The FCC's conclusion about the Finite State report was: "We find that the Finite State Report substantiates the Commission’s concerns regarding the weak security culture at Huawei. We disagree with Huawei’s criticisms of the report, but even if the report is flawed in some respects. Huawei cannot deny that, now, multiple organisations have independently found similar, substantial security vulnerabilities in their products.”
Apparently, all one has to do to get the FCC to ban company A or B is to feed some disinformation to the media — and the American media gets a hard-on when it hears of indictments, forgetting that these are lists of allegations that have to be proven in court — and they go to town on it.
The fact that very recently, The New York Times was able to claim that Russians were offering to pay the Afghan Taliban to kill American soldiers — when the Taliban hate the Americans with a vengeance and would willingly kill them given the slightest chance — and every major media outlet, apart from a few individuals, swallowed this fabricated yarn, is but the latest proof of this method of giving a dog a bad name and hanging it.
One of the biggest ironies for me is that the US is willing to believe that Huawei, a private company, will bow and scrape to Beijing's dictates – and neither Nokia nor Ericsson will do so. These two companies operate in China as partners of Chinese state-owned units: Nokia Shanghai Bell is a joint venture with the state-owned China Huaxin Post & Telecommunication, and works on 5G, while Ericsson Panda includes as shareholders the state-owned Assets Supervision and Administration Committee.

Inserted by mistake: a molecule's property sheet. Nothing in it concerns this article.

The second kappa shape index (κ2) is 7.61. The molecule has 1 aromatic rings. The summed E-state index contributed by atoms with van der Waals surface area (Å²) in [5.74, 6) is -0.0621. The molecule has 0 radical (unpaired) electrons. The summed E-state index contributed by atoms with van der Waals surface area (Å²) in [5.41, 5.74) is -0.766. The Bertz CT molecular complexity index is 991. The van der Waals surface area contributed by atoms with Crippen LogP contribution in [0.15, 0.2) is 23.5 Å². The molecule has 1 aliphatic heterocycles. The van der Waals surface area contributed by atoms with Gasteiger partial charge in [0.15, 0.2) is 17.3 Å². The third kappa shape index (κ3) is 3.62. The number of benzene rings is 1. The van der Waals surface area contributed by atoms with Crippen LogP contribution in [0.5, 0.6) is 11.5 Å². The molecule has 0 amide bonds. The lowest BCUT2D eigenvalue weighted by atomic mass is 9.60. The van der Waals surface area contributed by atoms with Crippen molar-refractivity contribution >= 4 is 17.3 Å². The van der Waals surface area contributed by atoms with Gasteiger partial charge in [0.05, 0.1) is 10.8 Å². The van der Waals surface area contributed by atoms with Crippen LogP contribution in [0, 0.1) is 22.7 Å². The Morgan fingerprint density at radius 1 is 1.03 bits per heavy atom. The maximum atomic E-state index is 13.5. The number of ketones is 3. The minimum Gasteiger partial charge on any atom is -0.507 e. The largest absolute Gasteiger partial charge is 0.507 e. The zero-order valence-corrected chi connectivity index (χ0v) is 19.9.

Every sin of which the FCC finds Huawei guilty — for example, that despite its location outside China, given the pervasive threat of the Chinese government and military apparatus, Huawei’s US subsidiary may be coerced to act as an extension of the intelligence-gathering arm of the Chinese state — could be equally said of American companies like Microsoft, Google, Amazon and Cisco.
In fact, the leaks by Edward Snowden have shown the extent to which these companies have been manipulated by the NSA, much in the same way as the FCC claims Huawei will be manipulated.
But hey, when did that ever matter? When a country is batty enough to call car imports a national security threat, anything can be a threat. This, by the way, was mentioned by no less a personage than German Chancellor Angela Merkel.
"...apparently the American secretary of trade says German cars are a threat to America's national security", Frau Merkel told a security conference in Munich in February 2019.
"We're proud of our automotive industry and I think we can be. We are proud of our cars. They are built in the US. South Carolina is one of the largest.. it's actually the largest BMW plant not in Bavaria.
"South Carolina is supplying China. So when these cars, because they are built in South Carolina, are not becoming less threatening, rather than the ones that are built in Bavaria [that] are supposed to be a threat to the national security of the US, it's a bit of a shock to us."